Malathi Iyengar, originally from Bangalore, India is a Los Angeles based choreographer, dancer and a visual artist. Malathi studied the vintage 'Pandanallur' style of 'Bharata Natyam' from the renowned guru Narmada of Bangalore. Her dance training includes earning a Master of Fine Arts Degree in Choreography from University of California, Los Angeles. She studied choreography under the mentorship of Marion Scott. Malathi has won several awards, fellowships for her traditional and intercultural choreographic works and presentations, including 'The Alma Hawkins Award for Excellence in Choreography', 'Brody Fellowship for Performing Arts', and from 'The National Endowment for the Arts for Creation & Presentation'. Malathi Iyengar is the artistic director of Rangoli Foundation for Art & Culture.
It is an ongoing process of evaluating my purpose and duty in the arts and community. I have to work at it on an almost everyday basis. In order to answer this question, I have to give you my background.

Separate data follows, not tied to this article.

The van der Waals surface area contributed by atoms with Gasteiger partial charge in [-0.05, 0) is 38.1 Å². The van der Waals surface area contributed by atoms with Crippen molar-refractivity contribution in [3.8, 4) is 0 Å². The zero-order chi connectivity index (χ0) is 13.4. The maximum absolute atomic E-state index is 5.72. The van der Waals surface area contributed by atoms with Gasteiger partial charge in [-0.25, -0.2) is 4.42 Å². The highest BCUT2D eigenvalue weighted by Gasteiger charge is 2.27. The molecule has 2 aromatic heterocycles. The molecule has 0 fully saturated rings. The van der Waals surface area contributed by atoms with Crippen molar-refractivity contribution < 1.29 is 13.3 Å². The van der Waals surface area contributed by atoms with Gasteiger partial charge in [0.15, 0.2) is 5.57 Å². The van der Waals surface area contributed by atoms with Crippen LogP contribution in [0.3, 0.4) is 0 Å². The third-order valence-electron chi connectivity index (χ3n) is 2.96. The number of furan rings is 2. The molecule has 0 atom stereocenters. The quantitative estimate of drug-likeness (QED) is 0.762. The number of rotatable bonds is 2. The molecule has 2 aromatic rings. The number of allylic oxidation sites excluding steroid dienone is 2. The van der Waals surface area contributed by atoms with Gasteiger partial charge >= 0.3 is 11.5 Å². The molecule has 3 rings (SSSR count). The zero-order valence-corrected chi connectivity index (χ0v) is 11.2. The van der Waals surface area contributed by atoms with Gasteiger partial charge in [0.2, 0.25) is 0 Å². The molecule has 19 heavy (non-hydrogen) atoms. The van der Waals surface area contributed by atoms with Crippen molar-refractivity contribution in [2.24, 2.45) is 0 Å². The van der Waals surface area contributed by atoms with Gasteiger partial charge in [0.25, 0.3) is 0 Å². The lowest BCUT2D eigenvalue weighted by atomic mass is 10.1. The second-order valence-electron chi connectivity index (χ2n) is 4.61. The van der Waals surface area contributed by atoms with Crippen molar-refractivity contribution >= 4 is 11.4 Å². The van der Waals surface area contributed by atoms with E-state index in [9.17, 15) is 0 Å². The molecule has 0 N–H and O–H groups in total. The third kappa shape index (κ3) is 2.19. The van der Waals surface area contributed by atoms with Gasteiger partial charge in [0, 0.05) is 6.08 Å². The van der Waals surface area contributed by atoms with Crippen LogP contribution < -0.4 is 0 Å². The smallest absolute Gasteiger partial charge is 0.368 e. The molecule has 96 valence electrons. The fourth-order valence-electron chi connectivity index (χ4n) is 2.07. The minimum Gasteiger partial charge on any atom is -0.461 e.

I come from a family of musicians, dramatists and visual artists. Our family including my father, Venkatachalan a violinist, my mother, Sharada, a Gamaka and drama artist, and my brother, Sudarshan, a musician were completely involved in the arts even in India. I pursued many of the artistic activities including doing a lot of 'Rangoli work' for festivals, Ramanavami celebrations, and art exhibits. Dance was not accessible where we lived, though my mother very much wanted me to learn. She would occasionally teach me a few dances that she had learnt from her Bharata Natyam dancer friend. We lived in a village 12 miles away from Bangalore city and opportunities and monetary reasons prevented me from getting dance lessons.